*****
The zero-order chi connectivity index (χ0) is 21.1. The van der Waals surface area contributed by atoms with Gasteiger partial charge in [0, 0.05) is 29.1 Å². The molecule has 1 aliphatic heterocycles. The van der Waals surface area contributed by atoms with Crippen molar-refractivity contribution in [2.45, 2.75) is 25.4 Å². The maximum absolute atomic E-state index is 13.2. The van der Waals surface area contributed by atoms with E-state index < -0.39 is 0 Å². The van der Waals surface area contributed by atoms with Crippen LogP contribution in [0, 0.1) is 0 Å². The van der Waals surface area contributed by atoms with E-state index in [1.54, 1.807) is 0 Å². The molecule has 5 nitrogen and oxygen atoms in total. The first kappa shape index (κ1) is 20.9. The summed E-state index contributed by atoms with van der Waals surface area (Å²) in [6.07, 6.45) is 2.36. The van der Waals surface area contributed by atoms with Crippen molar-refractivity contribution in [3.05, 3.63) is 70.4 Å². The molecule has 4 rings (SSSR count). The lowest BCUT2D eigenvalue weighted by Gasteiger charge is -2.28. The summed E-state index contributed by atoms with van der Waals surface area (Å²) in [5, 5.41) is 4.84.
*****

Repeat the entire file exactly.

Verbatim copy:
The zero-order chi connectivity index (χ0) is 21.1. The van der Waals surface area contributed by atoms with Gasteiger partial charge in [0, 0.05) is 29.1 Å². The molecule has 1 aliphatic heterocycles. The van der Waals surface area contributed by atoms with Crippen molar-refractivity contribution in [2.45, 2.75) is 25.4 Å². The maximum absolute atomic E-state index is 13.2. The van der Waals surface area contributed by atoms with E-state index < -0.39 is 0 Å². The van der Waals surface area contributed by atoms with Crippen LogP contribution in [0, 0.1) is 0 Å². The van der Waals surface area contributed by atoms with E-state index in [1.54, 1.807) is 0 Å². The molecule has 5 nitrogen and oxygen atoms in total. The first kappa shape index (κ1) is 20.9. The summed E-state index contributed by atoms with van der Waals surface area (Å²) in [6.07, 6.45) is 2.36. The van der Waals surface area contributed by atoms with Crippen molar-refractivity contribution in [3.05, 3.63) is 70.4 Å². The molecule has 4 rings (SSSR count). The lowest BCUT2D eigenvalue weighted by Gasteiger charge is -2.28. The summed E-state index contributed by atoms with van der Waals surface area (Å²) in [5, 5.41) is 4.84.